Spoon Fed Scottish Hack Laughably Describes Sports Direct’s Sevco Shirt Claim As “Bizarre”.

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Mark Hendry, of The Evening Times, appears to be pouring scorn on Sports Direct tonight, in an article for the paper where he says they have “bizarrely claimed” to have the exclusive rights to stock the kits belonging to the Ibrox club.

Let me tell you what I find “bizarre.”

That the Scottish media is still willing to swallow every piece of Sevco propaganda, no matter how ridiculous, and to refuse to believe that it might be the Ibrox operation which is lying to them, no matter how many lessons they need in the lack of professionalism and untrustworthiness of that club and those in it.

I find that quite amazing.

This saga has seen the basic dishonesty of Sevco’s directors exposed again and again and again.

If Sevco has lied to the press on this issue on this occasion it will hardly be the first time they’ve done so; indeed, their pattern of misinformation is so extensive on the matter of the Sports Direct contracts that I am astounded anyone with a functioning brain-cell was willing to accept, at face value, their claims of the last few months without at least seeking independent verification.

To my knowledge only Phil Mac Giolla Bhain even bothered.

Eventually, when dealing with Sevco, every member of the Scottish sports press finds his or herself with a choice to make; you can either accept, and publish, everything that comes out of that club and risk looking like a mug over and over again, or you can challenge everything you hear and seem like the smartest kid in the class … but you’ll no longer have “access” and you’ll no longer be on the mailing list for their numerous press releases.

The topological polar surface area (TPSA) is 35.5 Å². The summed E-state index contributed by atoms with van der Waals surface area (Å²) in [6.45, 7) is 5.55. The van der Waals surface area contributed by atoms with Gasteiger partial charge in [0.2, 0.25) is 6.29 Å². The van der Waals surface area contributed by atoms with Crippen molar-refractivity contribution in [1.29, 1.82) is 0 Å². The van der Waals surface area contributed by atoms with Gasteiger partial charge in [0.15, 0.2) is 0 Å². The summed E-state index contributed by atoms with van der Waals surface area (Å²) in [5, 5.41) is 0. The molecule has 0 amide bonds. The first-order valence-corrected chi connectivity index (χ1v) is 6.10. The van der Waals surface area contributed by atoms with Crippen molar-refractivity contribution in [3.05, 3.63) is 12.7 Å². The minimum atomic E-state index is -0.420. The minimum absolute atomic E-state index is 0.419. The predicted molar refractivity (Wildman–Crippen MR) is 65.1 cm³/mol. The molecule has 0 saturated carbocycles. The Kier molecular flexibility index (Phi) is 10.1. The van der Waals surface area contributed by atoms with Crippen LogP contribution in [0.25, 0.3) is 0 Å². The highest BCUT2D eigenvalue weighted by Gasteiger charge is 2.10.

But you know what? Any number of us has proved that you can ask questions from outside the magic bubble.

Is “access” really worth having when all it does is expose you to frequent ridicule?

When the club itself sees you as nothing more than a useful idiot or, worse, a mouthpiece for its own interests?

Honestly, the question is better put like this; do you want to be a journalist or are you content to be a pampered stenographer, munching on the succulent lamb?

There is nothing “bizarre” about Sports Direct’s claim; indeed, it is entirely consonant with the known facts. Known facts, as opposed to Ibrox PR spin. If Ashley and Sevco had come to an agreement which brought an end to their contract, both parties would have announced it; neither did.

The media has never questioned Sevco’s assertion that it no longer applies, but there is not a single bit of evidence to support it.

Apparently that’s not considered significant.

Let me repeat; the best verifiable information that we have is that the Sports Direct contract with Sevco, which was of an open-ended, annually renewing, nature, was and is still valid. No official announcement from either company refutes that and no legal proceeding has taken place in which it was nullified.

Other than a statement from a company which has repeatedly told lies on this very subject, there is not one shred of public information to the contrary.

For the benefit of a proper understanding, let me point out that Sports Direct’s claim tonight could easily be construed as a wilful strike at Sevco’s ability to sell shirts, given the mood amongst the Ibrox fan base and their total unwillingness to have anything to do with Ashley or his company.

That’s called tortious interference.

Their claim of exclusivity has not been made frivolously, as some in the Sevco support seem to hope.

It is an actionable claim if untrue … this doesn’t seem like someone’s idea of a joke.

Yet Mark Hendry finds Sports Direct to be making a “bizarre” claim.

I think it’s tragic that a sports journalist is so unable to join the dots on this, when the truth seems perfectly obvious.

But it’s a truth that would undermine not only Sevco but the media which regurgitates every word out of Ibrox.

I can see why it’s difficult for him to comprehend.

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In the 1951/52 season, SFA chairman George Graham tried to stop Celtic from flying the Irish tricolour flag over Celtic Park, leading to a bitter stand off between him and the club. Which Scottish club backed Graham over his stance?

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